Defendant misconstrues the doctrine of last clear chance by confusing the contributory negligence and gross contributory negligence of the plaintiff with the ability to extricate oneself from harm immediately before an accident occurs.

The Second Restatement of Torts states:

Last Clear Chance: Helpless Plaintiff. A plaintiff who has negligently subjected himself to a risk of harm from the defendant's subsequent negligence may recover for harm caused thereby if, immediately preceding the harm, (a) the plaintiff is unable to avoid it by the exercise of reasonable vigilance and care, and (b) the defendant is negligent in failing to utilize with reasonable care and competence his then existing opportunity to avoid the harm, when he (i) knows of the plaintiff's situation and realizes or has reason to realize the peril involved in it or (ii) would discover the situation and thus have reason to realize the peril, if he were to exercise the vigilance which it is then his duty to the plaintiff to exercise.

Restatement (Second) of Torts § 479 (1965) (emphasis supplied). The comment to Clause (a) states:

The rule stated in this Section is applicable only when the plaintiff has negligently placed himself in a position of peril from which he cannot, at the time of the accident, extricate himself.... [I]f at the time of the accident he is incapable of averting harm by the exercise of reasonable care, he can recover under the rule stated in this Section, even though his inability is because of some antecedent lack of preparation, since he is required to exercise with reasonable attention, care, and competence only such ability as he then possesses.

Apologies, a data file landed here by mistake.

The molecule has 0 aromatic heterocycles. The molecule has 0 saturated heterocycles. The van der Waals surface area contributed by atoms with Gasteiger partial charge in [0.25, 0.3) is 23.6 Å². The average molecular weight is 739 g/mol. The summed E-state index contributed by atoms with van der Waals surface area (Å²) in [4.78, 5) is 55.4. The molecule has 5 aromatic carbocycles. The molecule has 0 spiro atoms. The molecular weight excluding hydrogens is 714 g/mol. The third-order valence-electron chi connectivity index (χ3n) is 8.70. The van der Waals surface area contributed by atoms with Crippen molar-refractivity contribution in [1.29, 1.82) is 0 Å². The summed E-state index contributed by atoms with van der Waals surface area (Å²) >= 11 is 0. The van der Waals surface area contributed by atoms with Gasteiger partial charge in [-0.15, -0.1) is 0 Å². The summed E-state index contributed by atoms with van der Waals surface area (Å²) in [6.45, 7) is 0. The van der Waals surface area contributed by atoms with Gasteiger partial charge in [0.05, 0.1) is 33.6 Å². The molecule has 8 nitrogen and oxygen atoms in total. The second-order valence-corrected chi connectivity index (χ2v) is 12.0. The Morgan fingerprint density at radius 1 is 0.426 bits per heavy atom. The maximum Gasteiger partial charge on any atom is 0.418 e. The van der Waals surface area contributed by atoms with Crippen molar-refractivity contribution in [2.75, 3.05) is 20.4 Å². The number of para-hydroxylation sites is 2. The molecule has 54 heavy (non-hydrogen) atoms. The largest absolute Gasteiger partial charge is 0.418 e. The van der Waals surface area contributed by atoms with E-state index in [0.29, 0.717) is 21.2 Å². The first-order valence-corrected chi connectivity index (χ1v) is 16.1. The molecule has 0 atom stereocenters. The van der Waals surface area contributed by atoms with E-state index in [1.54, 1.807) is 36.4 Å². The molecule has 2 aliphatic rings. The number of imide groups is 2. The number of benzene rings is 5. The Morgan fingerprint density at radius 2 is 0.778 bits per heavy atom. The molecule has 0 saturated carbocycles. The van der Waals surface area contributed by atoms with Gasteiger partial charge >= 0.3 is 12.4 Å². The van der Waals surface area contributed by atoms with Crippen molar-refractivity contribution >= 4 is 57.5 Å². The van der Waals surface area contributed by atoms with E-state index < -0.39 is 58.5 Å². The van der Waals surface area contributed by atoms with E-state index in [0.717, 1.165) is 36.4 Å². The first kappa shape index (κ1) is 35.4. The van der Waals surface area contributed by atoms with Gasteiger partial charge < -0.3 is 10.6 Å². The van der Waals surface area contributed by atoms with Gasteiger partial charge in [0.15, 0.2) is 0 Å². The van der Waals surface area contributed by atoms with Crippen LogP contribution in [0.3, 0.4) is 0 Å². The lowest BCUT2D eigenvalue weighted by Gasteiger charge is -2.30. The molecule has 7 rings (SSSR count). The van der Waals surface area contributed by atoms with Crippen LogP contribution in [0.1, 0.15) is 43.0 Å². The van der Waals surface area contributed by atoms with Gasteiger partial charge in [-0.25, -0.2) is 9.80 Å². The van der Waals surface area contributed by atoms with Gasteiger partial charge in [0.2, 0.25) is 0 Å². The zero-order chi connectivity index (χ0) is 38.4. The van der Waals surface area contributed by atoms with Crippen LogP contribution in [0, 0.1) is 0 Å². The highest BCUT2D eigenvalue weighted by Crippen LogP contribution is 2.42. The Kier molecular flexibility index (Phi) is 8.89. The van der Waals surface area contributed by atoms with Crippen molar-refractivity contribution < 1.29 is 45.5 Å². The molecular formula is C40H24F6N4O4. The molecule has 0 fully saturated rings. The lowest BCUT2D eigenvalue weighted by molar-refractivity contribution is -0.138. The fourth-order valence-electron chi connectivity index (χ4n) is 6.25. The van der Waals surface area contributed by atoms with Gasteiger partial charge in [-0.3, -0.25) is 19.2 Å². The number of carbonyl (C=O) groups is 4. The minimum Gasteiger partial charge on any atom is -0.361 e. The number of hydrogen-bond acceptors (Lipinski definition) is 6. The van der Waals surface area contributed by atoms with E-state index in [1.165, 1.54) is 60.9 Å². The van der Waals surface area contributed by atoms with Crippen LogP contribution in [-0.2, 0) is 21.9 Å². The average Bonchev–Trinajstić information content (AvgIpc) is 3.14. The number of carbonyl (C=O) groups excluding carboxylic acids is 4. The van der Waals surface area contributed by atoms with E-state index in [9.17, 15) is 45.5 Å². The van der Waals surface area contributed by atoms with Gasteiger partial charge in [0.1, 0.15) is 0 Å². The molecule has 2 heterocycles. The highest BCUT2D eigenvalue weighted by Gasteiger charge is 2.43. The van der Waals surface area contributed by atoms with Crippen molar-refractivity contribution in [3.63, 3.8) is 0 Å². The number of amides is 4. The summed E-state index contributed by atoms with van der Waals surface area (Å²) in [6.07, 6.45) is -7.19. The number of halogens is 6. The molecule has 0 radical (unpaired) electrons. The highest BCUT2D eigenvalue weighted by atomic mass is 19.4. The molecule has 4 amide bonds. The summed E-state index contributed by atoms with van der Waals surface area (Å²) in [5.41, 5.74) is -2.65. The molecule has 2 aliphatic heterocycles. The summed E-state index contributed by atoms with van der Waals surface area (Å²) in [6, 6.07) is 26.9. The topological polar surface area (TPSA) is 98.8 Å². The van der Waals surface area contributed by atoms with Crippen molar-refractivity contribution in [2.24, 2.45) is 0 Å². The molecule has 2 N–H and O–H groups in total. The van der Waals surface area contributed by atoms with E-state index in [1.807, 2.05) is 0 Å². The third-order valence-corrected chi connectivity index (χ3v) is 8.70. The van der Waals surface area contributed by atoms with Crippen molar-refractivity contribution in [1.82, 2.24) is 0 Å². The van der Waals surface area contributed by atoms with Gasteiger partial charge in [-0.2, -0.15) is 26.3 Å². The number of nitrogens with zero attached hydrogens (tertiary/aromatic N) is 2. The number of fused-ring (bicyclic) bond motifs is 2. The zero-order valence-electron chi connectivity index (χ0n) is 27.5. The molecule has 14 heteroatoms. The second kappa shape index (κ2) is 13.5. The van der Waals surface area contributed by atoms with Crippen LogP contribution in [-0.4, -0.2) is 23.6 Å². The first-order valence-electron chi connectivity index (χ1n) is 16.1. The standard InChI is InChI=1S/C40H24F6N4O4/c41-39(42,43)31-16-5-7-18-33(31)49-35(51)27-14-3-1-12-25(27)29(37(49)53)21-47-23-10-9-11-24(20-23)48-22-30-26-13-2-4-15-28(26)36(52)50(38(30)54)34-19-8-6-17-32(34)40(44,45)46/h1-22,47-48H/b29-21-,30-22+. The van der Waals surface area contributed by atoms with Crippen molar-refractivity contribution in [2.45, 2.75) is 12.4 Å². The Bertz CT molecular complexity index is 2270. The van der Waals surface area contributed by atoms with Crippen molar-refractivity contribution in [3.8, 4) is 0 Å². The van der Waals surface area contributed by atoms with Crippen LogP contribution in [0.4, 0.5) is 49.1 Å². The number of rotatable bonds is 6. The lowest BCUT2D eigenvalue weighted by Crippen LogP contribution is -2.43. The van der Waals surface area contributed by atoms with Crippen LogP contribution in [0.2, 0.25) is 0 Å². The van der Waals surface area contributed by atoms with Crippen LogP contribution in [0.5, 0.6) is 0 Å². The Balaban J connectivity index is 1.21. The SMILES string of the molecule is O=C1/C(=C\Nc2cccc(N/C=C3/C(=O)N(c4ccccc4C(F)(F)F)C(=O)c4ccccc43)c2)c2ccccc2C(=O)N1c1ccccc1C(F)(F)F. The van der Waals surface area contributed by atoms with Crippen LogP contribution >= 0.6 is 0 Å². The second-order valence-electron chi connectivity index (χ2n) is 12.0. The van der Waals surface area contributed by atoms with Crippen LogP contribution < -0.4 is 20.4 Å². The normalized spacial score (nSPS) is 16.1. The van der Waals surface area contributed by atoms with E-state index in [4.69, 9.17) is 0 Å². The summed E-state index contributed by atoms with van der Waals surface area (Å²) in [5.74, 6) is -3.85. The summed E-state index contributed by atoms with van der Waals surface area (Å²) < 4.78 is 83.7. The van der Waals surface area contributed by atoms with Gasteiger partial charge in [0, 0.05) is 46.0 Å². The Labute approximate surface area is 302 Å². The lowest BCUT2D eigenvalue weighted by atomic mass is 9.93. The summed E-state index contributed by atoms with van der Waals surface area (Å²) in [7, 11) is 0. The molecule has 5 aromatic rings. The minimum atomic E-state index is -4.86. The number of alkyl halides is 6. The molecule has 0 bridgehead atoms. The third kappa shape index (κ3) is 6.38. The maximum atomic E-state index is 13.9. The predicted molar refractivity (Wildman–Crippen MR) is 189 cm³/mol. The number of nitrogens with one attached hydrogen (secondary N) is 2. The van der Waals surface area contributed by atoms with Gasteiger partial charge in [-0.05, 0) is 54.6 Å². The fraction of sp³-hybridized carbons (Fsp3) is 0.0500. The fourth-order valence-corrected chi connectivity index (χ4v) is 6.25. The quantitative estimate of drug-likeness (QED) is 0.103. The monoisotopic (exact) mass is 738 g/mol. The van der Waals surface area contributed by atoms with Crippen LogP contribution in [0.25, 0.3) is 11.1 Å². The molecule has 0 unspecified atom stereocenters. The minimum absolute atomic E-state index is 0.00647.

Id. (emphasis supplied). The thrust of § 479 is that a negligent plaintiff who is unable to avoid the harm placing her in helpless peril immediately before the accident which results in her injury may recover against a defendant who has the means and ability to avoid the accident but fails to do so. Thus, the issue here is whether Ms. Trantham was in helpless peril at the time immediately preceding the accident. See, e.g., Watson v. White, 309 N.C. 498, 502-03, 308 S.E.2d 268, 271-72 (1983), Exum v. Boyles, 272 N.C. 567, 574-75, 158 S.E.2d 845, 851-52 (1968), Asbury v. City of Raleigh, 48 N.C.App. 56, 61-62, 268 S.E.2d 562, 565-66, disc. rev. denied, 301 N.C. 234, 283 S.E.2d 131 (1980) (citing with approval Restatement (Second) § 479, and its predecessor, Restatement of the Law, Torts, Negligence, § 479).

In the instant case, there was no action that Ms. Trantham could have taken before the accident in which she was injured which would have served to reduce or eliminate her chances of injury. At the time immediately before the accident, she was in the back seat of a two-door car without the ability to roll down the window. See, e.g., Honeycutt v. Bess, 43 N.C.App. 684, 689, 259 S.E.2d 798, *404 801 (1979) (it is a question for the jury whether the plaintiff could have escaped from his peril by the exercise of reasonable care).

Defendant argues that Ms. Trantham could have called a cab during the stop at the convenience store. That fact was presented to the jury which found Ms. Trantham to be grossly contributorily negligent, evincing the fact that it carefully considered Ms. Trantham's opportunity to escape the situation. Because this opportunity did not arise immediately before the accident causing injury, it is not relevant to the determination of the applicability of last clear chance.


Defendant next contends that Ms. Trantham did not present sufficient evidence that Mr. Sorrells knew or should have known of her helpless peril. We think it clear beyond the need for citation that a reasonable driver knows or should know of the peril a passenger is in when the driver is driving at a greatly excessive rate of speed.

We assume the presence of the remainder of the elements of last clear chance, since the parties do not dispute their presence. Hales v. Thompson, 111 N.C.App. 350, 356, 432 S.E.2d 388, 392 (1993).

No error.

GREENE and McGEE, JJ., concur.